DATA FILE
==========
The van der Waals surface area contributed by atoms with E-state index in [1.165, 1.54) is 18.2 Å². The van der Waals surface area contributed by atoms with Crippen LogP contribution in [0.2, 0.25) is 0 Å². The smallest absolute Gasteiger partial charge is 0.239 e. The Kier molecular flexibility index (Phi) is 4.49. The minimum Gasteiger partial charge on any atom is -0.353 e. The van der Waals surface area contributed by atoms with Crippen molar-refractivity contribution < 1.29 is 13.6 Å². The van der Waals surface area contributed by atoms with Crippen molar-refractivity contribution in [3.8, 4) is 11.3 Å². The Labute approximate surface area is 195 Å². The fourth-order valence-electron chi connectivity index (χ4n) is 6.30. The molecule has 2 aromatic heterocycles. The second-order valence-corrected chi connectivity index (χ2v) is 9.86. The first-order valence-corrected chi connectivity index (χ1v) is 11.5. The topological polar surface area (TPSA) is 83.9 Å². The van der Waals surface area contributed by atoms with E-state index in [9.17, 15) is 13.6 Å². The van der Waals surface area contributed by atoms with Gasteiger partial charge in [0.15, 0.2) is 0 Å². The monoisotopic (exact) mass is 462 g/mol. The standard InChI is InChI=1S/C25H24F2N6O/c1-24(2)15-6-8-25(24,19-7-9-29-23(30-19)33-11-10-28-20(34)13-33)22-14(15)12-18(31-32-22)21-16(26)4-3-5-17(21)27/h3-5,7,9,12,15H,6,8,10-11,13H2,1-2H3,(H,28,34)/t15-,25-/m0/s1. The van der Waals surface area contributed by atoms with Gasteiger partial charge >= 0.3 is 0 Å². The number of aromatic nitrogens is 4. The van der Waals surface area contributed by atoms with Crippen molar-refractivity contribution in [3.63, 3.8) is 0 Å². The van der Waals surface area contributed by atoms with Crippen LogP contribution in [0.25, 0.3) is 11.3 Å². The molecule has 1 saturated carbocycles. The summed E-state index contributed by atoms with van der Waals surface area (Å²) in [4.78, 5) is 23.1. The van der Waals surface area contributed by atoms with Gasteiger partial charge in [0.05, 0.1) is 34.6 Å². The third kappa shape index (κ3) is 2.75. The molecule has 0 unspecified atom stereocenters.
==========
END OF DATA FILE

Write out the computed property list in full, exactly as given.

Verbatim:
The van der Waals surface area contributed by atoms with E-state index in [1.165, 1.54) is 18.2 Å². The van der Waals surface area contributed by atoms with Crippen LogP contribution in [0.2, 0.25) is 0 Å². The smallest absolute Gasteiger partial charge is 0.239 e. The Kier molecular flexibility index (Phi) is 4.49. The minimum Gasteiger partial charge on any atom is -0.353 e. The van der Waals surface area contributed by atoms with Crippen molar-refractivity contribution < 1.29 is 13.6 Å². The van der Waals surface area contributed by atoms with Crippen molar-refractivity contribution in [3.8, 4) is 11.3 Å². The Labute approximate surface area is 195 Å². The fourth-order valence-electron chi connectivity index (χ4n) is 6.30. The molecule has 2 aromatic heterocycles. The second-order valence-corrected chi connectivity index (χ2v) is 9.86. The first-order valence-corrected chi connectivity index (χ1v) is 11.5. The topological polar surface area (TPSA) is 83.9 Å². The van der Waals surface area contributed by atoms with E-state index in [9.17, 15) is 13.6 Å². The van der Waals surface area contributed by atoms with Gasteiger partial charge in [0.15, 0.2) is 0 Å². The monoisotopic (exact) mass is 462 g/mol. The standard InChI is InChI=1S/C25H24F2N6O/c1-24(2)15-6-8-25(24,19-7-9-29-23(30-19)33-11-10-28-20(34)13-33)22-14(15)12-18(31-32-22)21-16(26)4-3-5-17(21)27/h3-5,7,9,12,15H,6,8,10-11,13H2,1-2H3,(H,28,34)/t15-,25-/m0/s1. The van der Waals surface area contributed by atoms with Gasteiger partial charge >= 0.3 is 0 Å². The number of aromatic nitrogens is 4. The van der Waals surface area contributed by atoms with Crippen molar-refractivity contribution in [3.63, 3.8) is 0 Å². The van der Waals surface area contributed by atoms with Crippen LogP contribution in [0.25, 0.3) is 11.3 Å². The molecule has 1 saturated carbocycles. The summed E-state index contributed by atoms with van der Waals surface area (Å²) in [4.78, 5) is 23.1. The van der Waals surface area contributed by atoms with Gasteiger partial charge in [0.05, 0.1) is 34.6 Å². The third kappa shape index (κ3) is 2.75. The molecule has 0 unspecified atom stereocenters.